Friday, 20 July 2012

Completed - Dungeons of Dredmor

Dungeons of Dredmor is a humourous roguelike by GasLamp Games that I ended up obsessing over shortly after it introduced Steam workshop support and the associated "You Have To Name The Expansion" expansion back at the beginning of June.

For reference, the defining characteristics of a roguelike are:
  • permadeath - Your character dies, they exist pretty much only as a high score entry
  • random dungeons maps - The layout of each level is procedurally generated via a random seed. The overall dungeon can have consistent themes (i.e. level 10 is always an ice level) but the layout, placement of monsters and treasures are all random
  • RPG levelling: You get XP and you level up mostly by hitting things with weapons.
  • Turn based: The entire game system is based on discrete units of time that only advance when you perform an action.
There are other common features found in games like ADOM, Dungeon Crawl and NetHack such as starvation as a motivation for continuing deeper, races and classes, and a default display based purely on ascii characters. Dungeons of Dredmor only fills the 4 characteristics I list, and even then only using the defaults, you can turn off permadeath if you so desire.

When you create a character in Dredmor, you pick a name (and a gender if you have the Diggle Gods expansion) and 7 skills. These skills are not all balanced and range from Swordfighting to Veganism and Vampirism, they determine your starting stats and equipment and when you level you choose to advance one of your skills. Some skills work really well together, others don't. I would be surprised to find a viable character that has both Veganism and Vampirism for example, since simply attacking in melee would trigger a significant debuff.

Dredmor's tone is very light hearted and silly. The skills are fairly silly and strange with each ability it grants having its own funny description. This is a game where the final level of the Perception skill is Eye-lasers, you can gain experience for "Heroic Vandalism" and being an archaeologist lets you realise a translation was off and fundamentally change the powers of an artifact.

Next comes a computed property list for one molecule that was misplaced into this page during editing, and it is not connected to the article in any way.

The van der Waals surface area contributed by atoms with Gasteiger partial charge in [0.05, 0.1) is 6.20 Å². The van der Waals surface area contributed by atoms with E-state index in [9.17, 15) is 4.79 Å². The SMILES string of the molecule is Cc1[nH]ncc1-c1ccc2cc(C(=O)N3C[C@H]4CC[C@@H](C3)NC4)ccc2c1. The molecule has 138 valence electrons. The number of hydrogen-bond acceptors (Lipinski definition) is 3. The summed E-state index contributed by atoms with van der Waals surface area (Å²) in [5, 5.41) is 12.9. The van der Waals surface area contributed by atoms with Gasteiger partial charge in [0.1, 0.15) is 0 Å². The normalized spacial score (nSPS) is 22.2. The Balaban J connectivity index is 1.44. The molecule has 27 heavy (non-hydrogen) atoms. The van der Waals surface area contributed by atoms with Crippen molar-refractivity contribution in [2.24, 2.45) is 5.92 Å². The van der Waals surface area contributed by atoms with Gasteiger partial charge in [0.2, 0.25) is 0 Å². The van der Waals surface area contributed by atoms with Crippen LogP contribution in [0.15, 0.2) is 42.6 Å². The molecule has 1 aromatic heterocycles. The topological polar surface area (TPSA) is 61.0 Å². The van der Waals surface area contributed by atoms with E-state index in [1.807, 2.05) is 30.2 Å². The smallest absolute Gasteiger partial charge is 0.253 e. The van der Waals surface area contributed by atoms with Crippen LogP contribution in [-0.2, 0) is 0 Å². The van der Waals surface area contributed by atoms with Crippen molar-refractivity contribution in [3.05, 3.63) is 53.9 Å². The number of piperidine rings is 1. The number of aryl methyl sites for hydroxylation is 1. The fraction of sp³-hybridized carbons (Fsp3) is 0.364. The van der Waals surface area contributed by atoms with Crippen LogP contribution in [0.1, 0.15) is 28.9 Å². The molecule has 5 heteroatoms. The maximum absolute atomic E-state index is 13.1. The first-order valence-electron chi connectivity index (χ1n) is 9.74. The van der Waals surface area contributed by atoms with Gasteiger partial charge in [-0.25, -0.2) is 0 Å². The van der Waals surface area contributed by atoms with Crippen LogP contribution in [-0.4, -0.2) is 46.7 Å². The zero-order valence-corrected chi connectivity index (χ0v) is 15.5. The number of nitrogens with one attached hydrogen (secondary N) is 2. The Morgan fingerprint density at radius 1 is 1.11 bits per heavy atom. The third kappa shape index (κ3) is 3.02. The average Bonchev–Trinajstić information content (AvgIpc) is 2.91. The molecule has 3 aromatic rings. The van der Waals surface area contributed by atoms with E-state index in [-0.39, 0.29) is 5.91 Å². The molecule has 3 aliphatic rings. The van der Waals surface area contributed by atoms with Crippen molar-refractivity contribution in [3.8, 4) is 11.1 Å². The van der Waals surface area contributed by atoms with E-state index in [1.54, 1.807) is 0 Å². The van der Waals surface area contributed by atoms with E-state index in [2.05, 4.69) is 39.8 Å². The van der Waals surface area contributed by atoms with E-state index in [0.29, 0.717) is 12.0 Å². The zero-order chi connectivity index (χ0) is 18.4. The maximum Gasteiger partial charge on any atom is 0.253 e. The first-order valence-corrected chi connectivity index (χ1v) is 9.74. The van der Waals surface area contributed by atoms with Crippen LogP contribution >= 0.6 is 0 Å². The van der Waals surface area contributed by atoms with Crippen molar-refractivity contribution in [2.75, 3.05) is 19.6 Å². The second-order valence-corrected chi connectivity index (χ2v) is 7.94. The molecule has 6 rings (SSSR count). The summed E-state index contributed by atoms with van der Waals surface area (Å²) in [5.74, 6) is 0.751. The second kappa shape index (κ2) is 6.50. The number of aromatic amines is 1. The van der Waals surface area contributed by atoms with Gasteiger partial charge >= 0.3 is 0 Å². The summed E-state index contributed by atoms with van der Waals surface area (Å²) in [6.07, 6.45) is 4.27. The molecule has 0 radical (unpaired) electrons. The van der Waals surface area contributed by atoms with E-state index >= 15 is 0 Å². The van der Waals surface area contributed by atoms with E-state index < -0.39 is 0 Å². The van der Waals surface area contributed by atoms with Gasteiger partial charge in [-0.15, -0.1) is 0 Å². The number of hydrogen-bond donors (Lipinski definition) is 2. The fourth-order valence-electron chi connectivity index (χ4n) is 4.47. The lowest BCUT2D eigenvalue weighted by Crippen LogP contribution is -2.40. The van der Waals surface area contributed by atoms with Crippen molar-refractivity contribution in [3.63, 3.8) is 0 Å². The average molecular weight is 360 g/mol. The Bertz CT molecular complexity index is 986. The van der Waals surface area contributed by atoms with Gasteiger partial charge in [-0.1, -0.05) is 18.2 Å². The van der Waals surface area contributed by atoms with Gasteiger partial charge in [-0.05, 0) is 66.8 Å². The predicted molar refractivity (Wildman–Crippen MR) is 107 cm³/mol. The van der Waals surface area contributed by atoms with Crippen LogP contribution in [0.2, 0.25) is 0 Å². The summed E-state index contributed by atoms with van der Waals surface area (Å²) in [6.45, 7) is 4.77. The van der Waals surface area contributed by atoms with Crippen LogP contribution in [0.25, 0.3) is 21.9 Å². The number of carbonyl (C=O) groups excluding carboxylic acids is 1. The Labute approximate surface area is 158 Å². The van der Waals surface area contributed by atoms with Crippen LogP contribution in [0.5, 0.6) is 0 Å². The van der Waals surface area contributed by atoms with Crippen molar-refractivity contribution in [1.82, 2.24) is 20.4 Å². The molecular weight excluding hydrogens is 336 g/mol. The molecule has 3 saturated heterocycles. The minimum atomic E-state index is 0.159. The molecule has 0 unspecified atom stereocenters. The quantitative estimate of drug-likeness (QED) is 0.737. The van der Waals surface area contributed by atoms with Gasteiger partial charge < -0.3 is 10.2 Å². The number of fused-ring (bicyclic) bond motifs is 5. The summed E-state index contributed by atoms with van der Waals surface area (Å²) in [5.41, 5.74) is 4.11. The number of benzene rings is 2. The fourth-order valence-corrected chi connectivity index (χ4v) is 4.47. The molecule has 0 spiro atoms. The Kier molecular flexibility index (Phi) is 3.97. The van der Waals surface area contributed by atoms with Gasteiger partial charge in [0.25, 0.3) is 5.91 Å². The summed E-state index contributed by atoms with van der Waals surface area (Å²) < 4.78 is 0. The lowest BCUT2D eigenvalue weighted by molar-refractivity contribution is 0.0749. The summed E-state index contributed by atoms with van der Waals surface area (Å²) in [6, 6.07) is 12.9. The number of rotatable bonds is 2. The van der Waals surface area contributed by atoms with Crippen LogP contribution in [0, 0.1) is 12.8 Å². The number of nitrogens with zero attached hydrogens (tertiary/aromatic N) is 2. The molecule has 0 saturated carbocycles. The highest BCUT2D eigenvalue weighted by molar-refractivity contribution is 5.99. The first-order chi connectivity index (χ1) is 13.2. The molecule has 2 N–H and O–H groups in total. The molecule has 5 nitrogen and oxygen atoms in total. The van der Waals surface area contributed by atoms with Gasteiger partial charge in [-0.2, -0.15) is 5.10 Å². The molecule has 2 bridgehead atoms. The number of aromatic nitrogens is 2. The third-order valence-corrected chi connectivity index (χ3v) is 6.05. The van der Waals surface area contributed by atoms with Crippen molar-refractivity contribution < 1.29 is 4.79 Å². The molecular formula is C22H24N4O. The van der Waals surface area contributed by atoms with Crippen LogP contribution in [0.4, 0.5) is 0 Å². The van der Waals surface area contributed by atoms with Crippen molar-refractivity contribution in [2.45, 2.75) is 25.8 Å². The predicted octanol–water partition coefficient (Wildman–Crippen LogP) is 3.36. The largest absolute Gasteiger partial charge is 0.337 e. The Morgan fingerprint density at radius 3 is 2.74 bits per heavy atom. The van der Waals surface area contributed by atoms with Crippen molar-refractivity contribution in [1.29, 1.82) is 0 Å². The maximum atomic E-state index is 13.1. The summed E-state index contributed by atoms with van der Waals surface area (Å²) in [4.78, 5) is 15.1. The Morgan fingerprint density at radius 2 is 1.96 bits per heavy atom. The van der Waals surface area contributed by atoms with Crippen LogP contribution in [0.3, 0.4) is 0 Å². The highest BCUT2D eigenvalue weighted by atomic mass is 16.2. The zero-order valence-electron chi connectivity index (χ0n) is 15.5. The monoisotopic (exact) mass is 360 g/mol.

The game also has achievements for many of the deaths you will face during the game, which is good because you will die, and you will die a lot. Winning the game requires a combination of persistence, caution and luck. Finding great gear at the right time will extend your character's life significantly, finding a monster zoo when you were looking for a place to hold up and heal will put a premature end to a promising character.

The game has a very simple graphical style, it does not even try to show your character wearing and wielding your equipment. It has a set animation for each weapon style and a set of generic spellcasting animations. It is fairly easy to mod, you simply need to know the right xml structure and this approach also makes it easy to add your own items with their graphics. The Steam workshop makes it really easy for players to find and add mods to their copies of the game, in particular Meltdown is fantastic for crafting based characters.

The aim of the game is to reach the final level of the dungeon, either level 10 or level 15 depending on your game mode and kill Dredmor, saving the world for now anyway. I found that the game outstayed its welcome with me on my winning playthrough; I had chosen the longest possible game settings and the dungeon simply went too deep and I felt that I was in the final hour or two of the game for the last 8 or so hours. This is a great way to keep me playing despite becoming increasingly weary of the game.

That said, I spent 69 hours and 30 characters in order to actually finish it. It was overall a fun experience, and definitely worth the $3 it costs to get the complete version on Steam right now.

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